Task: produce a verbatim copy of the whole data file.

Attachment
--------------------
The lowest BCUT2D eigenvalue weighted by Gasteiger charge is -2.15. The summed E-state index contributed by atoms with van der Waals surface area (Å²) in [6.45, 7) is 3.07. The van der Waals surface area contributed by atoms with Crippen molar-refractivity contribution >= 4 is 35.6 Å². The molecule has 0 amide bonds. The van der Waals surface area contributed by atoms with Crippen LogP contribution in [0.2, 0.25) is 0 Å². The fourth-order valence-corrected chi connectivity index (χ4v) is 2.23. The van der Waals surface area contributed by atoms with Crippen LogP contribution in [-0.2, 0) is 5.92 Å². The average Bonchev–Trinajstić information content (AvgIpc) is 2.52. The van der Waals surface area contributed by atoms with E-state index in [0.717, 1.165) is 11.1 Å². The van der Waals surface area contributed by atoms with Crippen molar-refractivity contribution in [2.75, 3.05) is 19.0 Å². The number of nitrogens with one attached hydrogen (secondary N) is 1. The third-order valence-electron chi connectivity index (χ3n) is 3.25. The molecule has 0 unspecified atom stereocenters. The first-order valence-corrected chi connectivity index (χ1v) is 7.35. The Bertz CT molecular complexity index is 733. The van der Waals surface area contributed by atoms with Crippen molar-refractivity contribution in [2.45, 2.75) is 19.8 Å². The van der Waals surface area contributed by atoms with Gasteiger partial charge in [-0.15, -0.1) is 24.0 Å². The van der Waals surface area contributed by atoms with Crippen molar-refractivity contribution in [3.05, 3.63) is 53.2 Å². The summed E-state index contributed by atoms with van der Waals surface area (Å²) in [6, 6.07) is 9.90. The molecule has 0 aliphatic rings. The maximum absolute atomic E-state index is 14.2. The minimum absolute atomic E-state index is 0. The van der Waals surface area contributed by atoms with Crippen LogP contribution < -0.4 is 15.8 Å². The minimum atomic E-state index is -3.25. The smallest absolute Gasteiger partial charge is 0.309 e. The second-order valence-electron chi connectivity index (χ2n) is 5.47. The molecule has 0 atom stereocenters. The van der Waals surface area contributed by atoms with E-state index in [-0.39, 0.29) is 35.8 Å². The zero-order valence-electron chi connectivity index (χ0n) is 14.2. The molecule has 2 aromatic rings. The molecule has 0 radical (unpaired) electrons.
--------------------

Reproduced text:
The lowest BCUT2D eigenvalue weighted by Gasteiger charge is -2.15. The summed E-state index contributed by atoms with van der Waals surface area (Å²) in [6.45, 7) is 3.07. The van der Waals surface area contributed by atoms with Crippen molar-refractivity contribution >= 4 is 35.6 Å². The molecule has 0 amide bonds. The van der Waals surface area contributed by atoms with Crippen LogP contribution in [0.2, 0.25) is 0 Å². The fourth-order valence-corrected chi connectivity index (χ4v) is 2.23. The van der Waals surface area contributed by atoms with Crippen LogP contribution in [-0.2, 0) is 5.92 Å². The average Bonchev–Trinajstić information content (AvgIpc) is 2.52. The van der Waals surface area contributed by atoms with E-state index in [0.717, 1.165) is 11.1 Å². The van der Waals surface area contributed by atoms with Crippen molar-refractivity contribution in [2.75, 3.05) is 19.0 Å². The number of nitrogens with one attached hydrogen (secondary N) is 1. The third-order valence-electron chi connectivity index (χ3n) is 3.25. The molecule has 0 unspecified atom stereocenters. The first-order valence-corrected chi connectivity index (χ1v) is 7.35. The Bertz CT molecular complexity index is 733. The van der Waals surface area contributed by atoms with Crippen molar-refractivity contribution in [2.45, 2.75) is 19.8 Å². The van der Waals surface area contributed by atoms with Gasteiger partial charge in [-0.15, -0.1) is 24.0 Å². The van der Waals surface area contributed by atoms with Crippen molar-refractivity contribution in [3.05, 3.63) is 53.2 Å². The summed E-state index contributed by atoms with van der Waals surface area (Å²) in [6, 6.07) is 9.90. The molecule has 0 aliphatic rings. The maximum absolute atomic E-state index is 14.2. The minimum absolute atomic E-state index is 0. The van der Waals surface area contributed by atoms with Crippen LogP contribution < -0.4 is 15.8 Å². The minimum atomic E-state index is -3.25. The smallest absolute Gasteiger partial charge is 0.309 e. The second-order valence-electron chi connectivity index (χ2n) is 5.47. The molecule has 0 atom stereocenters. The van der Waals surface area contributed by atoms with E-state index in [-0.39, 0.29) is 35.8 Å². The zero-order valence-electron chi connectivity index (χ0n) is 14.2. The molecule has 2 aromatic rings. The molecule has 0 radical (unpaired) electrons.